Experimental Brain Research

, Volume 106, Issue 3, pp 365–376 | Cite as

Functional relation between corticonuclear input and movements evoked on microstimulation in cerebellar nucleus interpositus anterior in the cat

  • C.-F. Ekerot
  • H. Jörntell
  • M. Garwicz
Research Article

Abstract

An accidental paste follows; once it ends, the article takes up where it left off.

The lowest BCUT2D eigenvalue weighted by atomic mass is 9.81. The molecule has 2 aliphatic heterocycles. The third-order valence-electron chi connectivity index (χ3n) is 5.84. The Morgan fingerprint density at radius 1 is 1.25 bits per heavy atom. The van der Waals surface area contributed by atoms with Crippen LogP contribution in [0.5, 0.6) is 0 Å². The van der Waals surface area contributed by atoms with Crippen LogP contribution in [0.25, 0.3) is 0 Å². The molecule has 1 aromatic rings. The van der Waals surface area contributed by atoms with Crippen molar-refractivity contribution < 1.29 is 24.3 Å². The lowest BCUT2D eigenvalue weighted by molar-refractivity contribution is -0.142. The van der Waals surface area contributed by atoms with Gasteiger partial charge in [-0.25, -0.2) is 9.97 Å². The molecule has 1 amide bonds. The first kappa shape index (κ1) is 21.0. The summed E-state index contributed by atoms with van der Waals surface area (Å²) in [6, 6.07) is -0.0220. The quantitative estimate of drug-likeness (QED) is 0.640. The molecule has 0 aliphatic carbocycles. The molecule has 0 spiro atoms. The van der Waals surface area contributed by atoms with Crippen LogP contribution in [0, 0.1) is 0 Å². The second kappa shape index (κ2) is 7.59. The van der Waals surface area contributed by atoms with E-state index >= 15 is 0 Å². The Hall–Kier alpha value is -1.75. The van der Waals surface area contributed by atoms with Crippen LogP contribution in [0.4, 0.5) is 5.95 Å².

The functional relation between receptive fields of climbing fibres projecting to the C1, C3 and Y zones and forelimb movements controlled by nucleus interpositus anterior via the rubrospinal tract were studied in cats decerebrated at the pre-collicular level. Microelectrode tracks were made through the caudal half of nucleus interpositus anterior. This part of the nucleus receives its cerebellar cortical projection from the forelimb areas of these three sagittal zones. The C3 zone has been demonstrated to consist of smaller functional units called microzones. Natural stimulation of the forelimb skin evoked positive field potentials in the nucleus. These potentials have previously been shown to be generated by climbing fibre-activated Purkinje cells and were mapped at each nuclear site, to establish the climbing fibre receptive fields of the afferent microzones. The forelimb movement evoked by microstimulation at the same site was then studied. The movements usually involved more than one limb segment. Shoulder retraction and elbow flexion were frequently evoked, whereas elbow extension was rare and shoulder protraction never observed. In total, movements at the shoulder and/or elbow occurred for 96% of the interpositus sites. At the wrist, flexion and extension movements caused by muscles with radial, central or ulnar insertions on the paw were all relatively common. Pure supination and pronation movements were also observed. Movements of the digits consisted mainly of dorsal flexion of central or ulnar digits. A comparison of climbing fibre receptive fields and associated movements for a total of 110 nuclear sites indicated a general specificity of the input-output relationship of this cerebellar control system. Several findings suggested that the movement evoked from a particular site would act to withdraw the area of the skin corresponding to the climbing fibre receptive field of the afferent microzones. For example, sites with receptive fields on the dorsum of the paw were frequently associated with palmar flexion at the wrist, whereas sites with receptive fields on the ventral side of the paw and forearm were associated with dorsiflexion at the wrist. Correspondingly, receptive fields on the lateral side of the forearm and paw were often associated with flexion at the elbow, whereas sites with receptive fields on the radial side of the forearm were associated with elbow extension. The proximal movements that were frequently observed also for distal receptive fields may serve to produce a general shortening of the limb to enhance efficiency of the withdrawal. It has previously been suggested that the cerebellar control of forelimb movements via the rubrospinal tract has a modular organisation. Each module would consist of a cell group in the nucleus interpositus anterior and its afferent microzones in the C1, C3 and Y zones, characterised by a homogenous set of climbing fibre receptive fields. The results of the present study support this organisational principle, and suggest that the efferent action of a module is to withdraw the receptive field from an external stimulus. Possible functional interpretations of the action of this system during explorative and reaching movements are discussed.